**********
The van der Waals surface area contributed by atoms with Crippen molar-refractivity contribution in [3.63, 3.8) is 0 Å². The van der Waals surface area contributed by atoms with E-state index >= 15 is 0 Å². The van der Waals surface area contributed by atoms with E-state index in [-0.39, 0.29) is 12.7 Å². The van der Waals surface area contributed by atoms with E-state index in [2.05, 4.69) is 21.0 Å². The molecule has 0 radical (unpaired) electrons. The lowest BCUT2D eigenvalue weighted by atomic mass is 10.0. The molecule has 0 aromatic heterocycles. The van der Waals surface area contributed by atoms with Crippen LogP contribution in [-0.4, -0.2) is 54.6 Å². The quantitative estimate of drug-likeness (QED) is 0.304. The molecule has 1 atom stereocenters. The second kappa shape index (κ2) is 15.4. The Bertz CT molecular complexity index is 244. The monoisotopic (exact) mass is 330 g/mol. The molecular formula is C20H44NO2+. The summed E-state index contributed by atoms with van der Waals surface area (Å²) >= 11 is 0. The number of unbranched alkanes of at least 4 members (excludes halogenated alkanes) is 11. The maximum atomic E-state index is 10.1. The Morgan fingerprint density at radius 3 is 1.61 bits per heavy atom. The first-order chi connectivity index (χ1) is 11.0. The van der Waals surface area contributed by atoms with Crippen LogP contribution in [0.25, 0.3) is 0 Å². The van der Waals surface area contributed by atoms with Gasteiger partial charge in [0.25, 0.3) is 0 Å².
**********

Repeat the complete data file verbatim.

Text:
The van der Waals surface area contributed by atoms with Crippen molar-refractivity contribution in [3.63, 3.8) is 0 Å². The van der Waals surface area contributed by atoms with E-state index >= 15 is 0 Å². The van der Waals surface area contributed by atoms with E-state index in [-0.39, 0.29) is 12.7 Å². The van der Waals surface area contributed by atoms with E-state index in [2.05, 4.69) is 21.0 Å². The molecule has 0 radical (unpaired) electrons. The lowest BCUT2D eigenvalue weighted by atomic mass is 10.0. The molecule has 0 aromatic heterocycles. The van der Waals surface area contributed by atoms with Crippen LogP contribution in [-0.4, -0.2) is 54.6 Å². The quantitative estimate of drug-likeness (QED) is 0.304. The molecule has 1 atom stereocenters. The second kappa shape index (κ2) is 15.4. The Bertz CT molecular complexity index is 244. The monoisotopic (exact) mass is 330 g/mol. The molecular formula is C20H44NO2+. The summed E-state index contributed by atoms with van der Waals surface area (Å²) >= 11 is 0. The number of unbranched alkanes of at least 4 members (excludes halogenated alkanes) is 11. The maximum atomic E-state index is 10.1. The Morgan fingerprint density at radius 3 is 1.61 bits per heavy atom. The first-order chi connectivity index (χ1) is 11.0. The van der Waals surface area contributed by atoms with Crippen LogP contribution in [0.25, 0.3) is 0 Å². The van der Waals surface area contributed by atoms with Gasteiger partial charge in [0.25, 0.3) is 0 Å².